In 1983, Wangchen followed in his father's footsteps and started to practice medicine in the village. For the following 20 years, he diagnosed patients in his house using little more than a stethoscope, sphygmomanometer and thermometer.
In 2003, however, the village clinic was built with the government's assistance. Comprised of a consulting room, transfusion room and pharmacy, it now features regular medical facilities such as an examining table, autoclave sterilizer and transfusion stands.
According to Wangchen, the county government of Kangtsa equipped the clinic with a computer last year to help him keep an electronic record of villagers' health status. And he is expecting to receive a portable ultrasonic device this year.
Since 2000, village doctors in Kangtsa have shifted the focus of work to providing villagers with public health services, including vaccination, and health care for children, pregnant and parturient women, says Liu Guangming, head of the county's bureau of health and family planning.
"But during the initial years, they could get little, if any, financial support from the village committee and county government," he adds.
According to Liu, it was in 2008 that village doctors started to receive fiscal subsidies from governments at the central, provincial, prefectural and county levels.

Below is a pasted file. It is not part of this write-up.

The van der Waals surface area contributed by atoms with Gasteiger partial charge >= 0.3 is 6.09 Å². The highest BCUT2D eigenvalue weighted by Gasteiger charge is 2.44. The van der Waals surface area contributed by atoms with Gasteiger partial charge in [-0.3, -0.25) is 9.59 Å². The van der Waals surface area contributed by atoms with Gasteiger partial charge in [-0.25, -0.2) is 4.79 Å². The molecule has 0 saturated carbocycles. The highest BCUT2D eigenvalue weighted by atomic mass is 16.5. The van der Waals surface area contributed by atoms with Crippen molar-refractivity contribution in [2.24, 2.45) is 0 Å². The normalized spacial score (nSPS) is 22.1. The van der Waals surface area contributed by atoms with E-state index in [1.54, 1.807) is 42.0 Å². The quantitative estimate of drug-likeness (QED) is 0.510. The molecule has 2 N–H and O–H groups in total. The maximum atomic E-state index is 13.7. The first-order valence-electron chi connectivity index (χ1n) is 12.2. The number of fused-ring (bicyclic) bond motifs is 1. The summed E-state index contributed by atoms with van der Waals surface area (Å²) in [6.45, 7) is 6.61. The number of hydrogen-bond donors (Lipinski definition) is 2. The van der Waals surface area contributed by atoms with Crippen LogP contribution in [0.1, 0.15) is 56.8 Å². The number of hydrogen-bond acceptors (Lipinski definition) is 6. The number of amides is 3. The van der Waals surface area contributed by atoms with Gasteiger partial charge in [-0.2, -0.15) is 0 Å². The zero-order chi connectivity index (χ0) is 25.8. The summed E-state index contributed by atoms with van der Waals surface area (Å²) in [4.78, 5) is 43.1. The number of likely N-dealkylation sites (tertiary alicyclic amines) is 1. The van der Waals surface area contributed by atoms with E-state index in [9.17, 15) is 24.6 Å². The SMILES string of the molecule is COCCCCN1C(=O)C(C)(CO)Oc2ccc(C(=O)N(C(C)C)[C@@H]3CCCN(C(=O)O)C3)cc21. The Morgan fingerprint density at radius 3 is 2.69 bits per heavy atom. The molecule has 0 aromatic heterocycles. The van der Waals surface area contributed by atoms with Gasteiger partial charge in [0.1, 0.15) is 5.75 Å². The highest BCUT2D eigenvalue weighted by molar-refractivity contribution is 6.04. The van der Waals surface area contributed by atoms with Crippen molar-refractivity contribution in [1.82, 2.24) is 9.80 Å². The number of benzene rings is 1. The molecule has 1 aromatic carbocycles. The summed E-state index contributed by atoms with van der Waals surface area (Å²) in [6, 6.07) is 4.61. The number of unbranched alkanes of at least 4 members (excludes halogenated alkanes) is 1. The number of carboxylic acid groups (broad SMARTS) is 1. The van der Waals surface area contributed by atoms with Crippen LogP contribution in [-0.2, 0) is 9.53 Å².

In 2011, Wangchen was given more than 6,000 yuan (about 953.4 U.S. dollars) in public health service subsidies.
Counting the 8,000 yuan per year that the provincial government in 2011 started to grant each village doctor in pasturing areas and other types of subsidy, his income added up to around 20,000 yuan last year, "almost tripling that of 2010."
Furthermore, the Qinghai provincial government plans to further increase subsidies for village doctors' public health services.
In 2012, per capita spending on basic public health services will rise from 25 yuan to 40 yuan, at least 30 percent of which will go to village doctors, promises Ma Shunqing, vice-governor of Qinghai and head of the province's healthcare reform program.
While increasing village doctors' income and upgrading village clinics' facilities, China has also extended its "essential medicine system" to these clinics to ensure rural residents' access to key drugs that satisfy priority health-care needs and are affordable for the public, and in this way cut their medical costs.
All village clinics across Qinghai have adopted the system, giving priority to using essential drugs when treating patients and with government subsidies, selling the drugs at purchase price, according to Ma.
"There has been a 15 percent drop in medicine prices since the clinic started to sell essential drugs at cost prices last July," says Wang Shengxu, the doctor in Qinghai's Shangxinzhuang village.
The clinic now offers 300 kinds of western and traditional Chinese medicines, as well as ethnic drugs, all on the state's and province's essential drug lists.
Village clinics used to rely heavily on profits from selling drugs, Zhu Hua says. "But the extended use of essential medicines sold at purchase prices is transferring the profits to rural residents and making them the biggest winner."